Published: 13 Sep 2004
Welcome to my mid-summer meltdown, where while downing several sweet summer cocktails on my dock, I think back over the last six months about some cool (and not so cool) developments that have occurred in our space.
First, isn't it nice that storage vendors are doing well again? Maybe not so interesting to you, but of paramount importance to me. I do, after all, need to maintain my drinking dock. Most of the big guys are back in black, dragging the ego that accompanies success right along with them. I liked the humility of the vendor community back when they were sucking pond water. Back then, they acted like the customer really mattered. Those days are probably over.
Now, for those cool developments. Ever hear of NTP Software? Of course you haven't--they're in New Hampshire, for the love of God. NTP does quota management and file blocking on Windows--boring, but necessary. It just released those functions for NetApp filers, and users I've spoken to are crazy about it. Gotta figure EMC will do a deal with them next.
How about Onaro? No? How surprising. This Israeli-turned-Boston startup has solved a problem that I have been bitching about for years--change management. (See "Manage SAN changes with confidence") Physical changes cause a huge percentage of the problems in any reasonably sized SAN shop. Until Onaro, people relied on that time trusted storage management tool: Excel.
XOsoft? First, it doesn't even matter that this company, which you have never heard of, has more than 1,000 installations of high-end replication, business continuance and high availability. Second, it doesn't matter that they have sold all of these with about 1.5 sales people. What matters is they have a crazy Russian named Leonid running the joint who makes me feel like I'm JFK every time we meet.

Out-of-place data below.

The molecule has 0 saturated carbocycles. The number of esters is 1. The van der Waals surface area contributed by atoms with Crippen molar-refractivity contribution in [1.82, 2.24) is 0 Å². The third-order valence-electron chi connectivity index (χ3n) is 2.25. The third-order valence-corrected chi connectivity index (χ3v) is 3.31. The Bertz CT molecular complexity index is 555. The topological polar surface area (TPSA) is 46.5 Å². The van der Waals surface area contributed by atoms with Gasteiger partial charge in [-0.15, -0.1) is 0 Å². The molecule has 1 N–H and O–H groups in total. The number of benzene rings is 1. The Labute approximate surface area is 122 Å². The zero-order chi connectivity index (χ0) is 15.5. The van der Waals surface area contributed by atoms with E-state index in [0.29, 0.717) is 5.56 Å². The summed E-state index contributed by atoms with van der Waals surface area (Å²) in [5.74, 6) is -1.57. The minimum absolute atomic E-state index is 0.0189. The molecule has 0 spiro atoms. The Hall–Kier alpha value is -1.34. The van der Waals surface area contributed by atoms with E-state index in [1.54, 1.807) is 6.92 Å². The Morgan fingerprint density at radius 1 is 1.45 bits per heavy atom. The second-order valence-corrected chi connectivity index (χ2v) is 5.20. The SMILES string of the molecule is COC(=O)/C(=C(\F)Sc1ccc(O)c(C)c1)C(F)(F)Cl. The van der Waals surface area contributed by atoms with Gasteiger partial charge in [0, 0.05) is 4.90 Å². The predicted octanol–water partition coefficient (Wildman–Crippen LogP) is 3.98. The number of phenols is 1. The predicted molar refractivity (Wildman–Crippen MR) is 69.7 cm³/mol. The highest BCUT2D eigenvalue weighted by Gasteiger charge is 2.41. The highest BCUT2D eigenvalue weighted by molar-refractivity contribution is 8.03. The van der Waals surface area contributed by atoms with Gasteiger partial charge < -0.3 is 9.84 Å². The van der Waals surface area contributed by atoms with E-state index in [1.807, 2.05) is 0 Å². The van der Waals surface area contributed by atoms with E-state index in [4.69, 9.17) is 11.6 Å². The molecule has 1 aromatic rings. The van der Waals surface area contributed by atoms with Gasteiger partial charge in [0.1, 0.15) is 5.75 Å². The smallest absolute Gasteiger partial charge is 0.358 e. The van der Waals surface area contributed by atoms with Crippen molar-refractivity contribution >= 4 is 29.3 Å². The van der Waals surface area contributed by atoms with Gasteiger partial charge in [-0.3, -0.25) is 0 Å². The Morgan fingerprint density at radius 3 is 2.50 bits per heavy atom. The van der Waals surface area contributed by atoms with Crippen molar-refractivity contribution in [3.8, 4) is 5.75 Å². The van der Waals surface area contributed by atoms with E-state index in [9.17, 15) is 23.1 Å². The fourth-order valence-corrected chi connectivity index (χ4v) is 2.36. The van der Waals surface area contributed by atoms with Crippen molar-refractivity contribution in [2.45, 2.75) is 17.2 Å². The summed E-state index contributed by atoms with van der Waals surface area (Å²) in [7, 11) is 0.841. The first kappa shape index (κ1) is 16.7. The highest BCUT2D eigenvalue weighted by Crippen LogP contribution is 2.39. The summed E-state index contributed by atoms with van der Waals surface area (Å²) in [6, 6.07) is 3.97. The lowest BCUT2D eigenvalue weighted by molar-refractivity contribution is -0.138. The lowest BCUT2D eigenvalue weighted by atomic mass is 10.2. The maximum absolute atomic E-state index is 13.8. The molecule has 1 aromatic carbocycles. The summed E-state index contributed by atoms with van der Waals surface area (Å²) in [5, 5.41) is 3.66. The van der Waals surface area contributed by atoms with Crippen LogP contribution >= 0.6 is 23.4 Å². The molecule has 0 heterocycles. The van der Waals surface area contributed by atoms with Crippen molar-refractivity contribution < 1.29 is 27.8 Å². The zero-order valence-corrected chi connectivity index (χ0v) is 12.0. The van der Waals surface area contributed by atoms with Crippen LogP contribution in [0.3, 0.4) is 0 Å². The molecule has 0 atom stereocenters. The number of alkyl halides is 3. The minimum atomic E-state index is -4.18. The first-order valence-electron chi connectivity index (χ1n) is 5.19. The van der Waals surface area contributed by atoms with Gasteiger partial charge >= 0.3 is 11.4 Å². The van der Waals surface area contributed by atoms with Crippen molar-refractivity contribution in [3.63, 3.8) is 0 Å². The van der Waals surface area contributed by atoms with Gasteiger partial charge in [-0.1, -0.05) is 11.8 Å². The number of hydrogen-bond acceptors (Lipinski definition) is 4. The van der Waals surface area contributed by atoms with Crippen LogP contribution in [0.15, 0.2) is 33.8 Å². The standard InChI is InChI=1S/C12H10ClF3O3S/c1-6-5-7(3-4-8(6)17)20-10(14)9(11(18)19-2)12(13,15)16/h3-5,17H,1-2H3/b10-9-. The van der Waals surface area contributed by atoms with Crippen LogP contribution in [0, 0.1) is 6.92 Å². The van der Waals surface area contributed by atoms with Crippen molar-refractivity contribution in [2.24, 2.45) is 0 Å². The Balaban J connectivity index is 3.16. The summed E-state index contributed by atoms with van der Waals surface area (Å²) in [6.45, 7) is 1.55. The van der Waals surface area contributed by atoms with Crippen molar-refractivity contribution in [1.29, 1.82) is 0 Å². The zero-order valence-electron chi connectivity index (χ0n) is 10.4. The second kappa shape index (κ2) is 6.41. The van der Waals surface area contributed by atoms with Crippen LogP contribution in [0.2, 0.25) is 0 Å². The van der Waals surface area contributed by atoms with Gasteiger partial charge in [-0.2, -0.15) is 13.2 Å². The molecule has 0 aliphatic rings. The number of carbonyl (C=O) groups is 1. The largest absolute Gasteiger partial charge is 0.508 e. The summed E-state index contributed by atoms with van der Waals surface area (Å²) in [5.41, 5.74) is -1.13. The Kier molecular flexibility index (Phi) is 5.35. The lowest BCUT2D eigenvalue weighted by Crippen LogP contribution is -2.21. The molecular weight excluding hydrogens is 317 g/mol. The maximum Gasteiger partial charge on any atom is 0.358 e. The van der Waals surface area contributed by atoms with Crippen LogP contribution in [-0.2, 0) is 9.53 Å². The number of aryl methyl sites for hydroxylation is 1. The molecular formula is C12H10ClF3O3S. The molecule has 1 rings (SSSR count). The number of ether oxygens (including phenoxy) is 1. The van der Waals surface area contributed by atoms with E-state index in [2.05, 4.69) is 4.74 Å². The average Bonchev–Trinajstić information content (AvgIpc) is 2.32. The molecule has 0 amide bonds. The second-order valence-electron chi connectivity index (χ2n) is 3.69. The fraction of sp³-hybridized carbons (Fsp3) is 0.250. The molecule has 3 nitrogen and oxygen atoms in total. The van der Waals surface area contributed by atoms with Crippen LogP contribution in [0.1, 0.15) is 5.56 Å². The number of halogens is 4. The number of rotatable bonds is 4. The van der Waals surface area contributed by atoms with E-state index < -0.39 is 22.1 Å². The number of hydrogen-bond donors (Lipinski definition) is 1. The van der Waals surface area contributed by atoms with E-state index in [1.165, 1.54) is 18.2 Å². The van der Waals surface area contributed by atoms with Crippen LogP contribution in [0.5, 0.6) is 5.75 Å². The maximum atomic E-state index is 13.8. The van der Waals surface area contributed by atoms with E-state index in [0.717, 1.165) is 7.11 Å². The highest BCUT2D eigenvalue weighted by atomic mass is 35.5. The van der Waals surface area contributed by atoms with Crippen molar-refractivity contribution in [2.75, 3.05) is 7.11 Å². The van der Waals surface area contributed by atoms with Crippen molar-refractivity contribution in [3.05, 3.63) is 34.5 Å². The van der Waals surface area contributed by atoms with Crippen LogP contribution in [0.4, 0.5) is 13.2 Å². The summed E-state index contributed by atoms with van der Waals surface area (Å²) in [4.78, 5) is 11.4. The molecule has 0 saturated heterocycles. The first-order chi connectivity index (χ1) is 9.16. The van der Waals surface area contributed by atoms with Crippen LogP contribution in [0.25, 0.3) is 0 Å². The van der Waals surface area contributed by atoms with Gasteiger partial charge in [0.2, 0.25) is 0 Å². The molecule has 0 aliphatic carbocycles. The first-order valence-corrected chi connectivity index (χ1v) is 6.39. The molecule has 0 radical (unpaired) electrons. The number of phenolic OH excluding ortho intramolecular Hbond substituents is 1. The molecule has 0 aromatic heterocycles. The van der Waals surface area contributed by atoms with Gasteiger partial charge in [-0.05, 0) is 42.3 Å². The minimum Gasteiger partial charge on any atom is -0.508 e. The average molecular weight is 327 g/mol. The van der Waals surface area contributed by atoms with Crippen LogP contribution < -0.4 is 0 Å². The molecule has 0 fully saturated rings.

Remember all the rambling we analysts did about "next-generation NAS?" You know, where you can scale in every direction by simply adding another component, which then automatically morphs into a single unified whole? Seems most faded faster than the Sox in September, but a few have made it. Isilon has been selling their systems for more than a year, with great success in the streaming space. Ibrix is about to go to general availability with a general purpose, wicked cool, NAS implementation. Spinnaker got eaten up by NetApp. Panasas is quietly making a lot of hay in high-end, large-scale applications.
Wanna know what's more annoying than duck turds on the dock? How about the fact that our biggest vendors keep selling us stuff that not only sucks, but they know it sucks and that they have better stuff right around the corner?
I'm a capitalist, and a realist, so I know that they can't push off my order until next quarter when they have mouths to feed. But really, wouldn't a little honesty about what is coming out when make you like them more, and lead to buying from happily as opposed to hating them and always feeling like you're about to end up glassy eyed like a dead sunfish because your boss is going to find out about the "greatest thing ever" that they are sure to announce six days after the "crappiest product we ever made" shows up on your doorstep. Please stop that.
So the bad news is that summer is almost over. The good news is that my 800 kids are almost back in school.
- Demystifying storage performance metrics –ComputerWeekly.com
- Containers and storage 101: The fundamentals of container storage –ComputerWeekly.com
- A guide to hybrid flash storage arrays –ComputerWeekly.com
- All-Flash: The Essential Guide –ComputerWeekly.com